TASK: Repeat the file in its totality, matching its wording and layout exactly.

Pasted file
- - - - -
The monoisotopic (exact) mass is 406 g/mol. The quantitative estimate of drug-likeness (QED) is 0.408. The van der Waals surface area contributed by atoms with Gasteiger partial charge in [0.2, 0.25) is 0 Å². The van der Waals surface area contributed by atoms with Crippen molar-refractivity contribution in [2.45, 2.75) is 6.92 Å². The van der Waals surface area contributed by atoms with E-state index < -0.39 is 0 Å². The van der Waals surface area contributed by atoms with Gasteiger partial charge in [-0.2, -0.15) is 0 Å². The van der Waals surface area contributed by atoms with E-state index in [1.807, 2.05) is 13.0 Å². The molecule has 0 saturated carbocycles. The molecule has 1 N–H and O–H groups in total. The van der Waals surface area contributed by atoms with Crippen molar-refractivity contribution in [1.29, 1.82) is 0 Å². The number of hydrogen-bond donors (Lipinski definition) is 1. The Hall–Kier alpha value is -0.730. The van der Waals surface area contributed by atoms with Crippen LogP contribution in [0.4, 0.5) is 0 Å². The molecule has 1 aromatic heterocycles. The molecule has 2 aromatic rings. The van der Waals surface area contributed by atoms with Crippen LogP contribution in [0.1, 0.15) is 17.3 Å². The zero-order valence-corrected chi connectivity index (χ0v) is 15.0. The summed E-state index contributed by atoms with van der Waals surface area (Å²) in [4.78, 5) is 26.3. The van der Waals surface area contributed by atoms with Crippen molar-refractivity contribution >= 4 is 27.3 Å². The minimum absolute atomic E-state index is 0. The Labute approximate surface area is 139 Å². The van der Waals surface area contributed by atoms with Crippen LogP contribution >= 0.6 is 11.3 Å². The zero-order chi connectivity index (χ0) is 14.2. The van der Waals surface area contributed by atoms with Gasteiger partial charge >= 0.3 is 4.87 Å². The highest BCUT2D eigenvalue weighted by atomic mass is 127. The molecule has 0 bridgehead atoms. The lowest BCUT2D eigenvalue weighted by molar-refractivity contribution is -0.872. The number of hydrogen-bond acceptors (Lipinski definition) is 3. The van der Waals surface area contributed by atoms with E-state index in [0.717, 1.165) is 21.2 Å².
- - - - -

The monoisotopic (exact) mass is 406 g/mol. The quantitative estimate of drug-likeness (QED) is 0.408. The van der Waals surface area contributed by atoms with Gasteiger partial charge in [0.2, 0.25) is 0 Å². The van der Waals surface area contributed by atoms with Crippen molar-refractivity contribution in [2.45, 2.75) is 6.92 Å². The van der Waals surface area contributed by atoms with E-state index < -0.39 is 0 Å². The van der Waals surface area contributed by atoms with Gasteiger partial charge in [-0.2, -0.15) is 0 Å². The van der Waals surface area contributed by atoms with E-state index in [1.807, 2.05) is 13.0 Å². The molecule has 0 saturated carbocycles. The molecule has 1 N–H and O–H groups in total. The van der Waals surface area contributed by atoms with Crippen molar-refractivity contribution in [1.29, 1.82) is 0 Å². The number of hydrogen-bond donors (Lipinski definition) is 1. The Hall–Kier alpha value is -0.730. The van der Waals surface area contributed by atoms with Crippen LogP contribution in [0.4, 0.5) is 0 Å². The molecule has 1 aromatic heterocycles. The molecule has 2 aromatic rings. The van der Waals surface area contributed by atoms with Crippen LogP contribution in [0.1, 0.15) is 17.3 Å². The zero-order valence-corrected chi connectivity index (χ0v) is 15.0. The summed E-state index contributed by atoms with van der Waals surface area (Å²) in [4.78, 5) is 26.3. The van der Waals surface area contributed by atoms with Crippen molar-refractivity contribution >= 4 is 27.3 Å². The minimum absolute atomic E-state index is 0. The Labute approximate surface area is 139 Å². The van der Waals surface area contributed by atoms with Crippen LogP contribution >= 0.6 is 11.3 Å². The zero-order chi connectivity index (χ0) is 14.2. The van der Waals surface area contributed by atoms with Gasteiger partial charge >= 0.3 is 4.87 Å². The highest BCUT2D eigenvalue weighted by atomic mass is 127. The molecule has 0 bridgehead atoms. The lowest BCUT2D eigenvalue weighted by molar-refractivity contribution is -0.872. The number of hydrogen-bond acceptors (Lipinski definition) is 3. The van der Waals surface area contributed by atoms with E-state index in [0.717, 1.165) is 21.2 Å².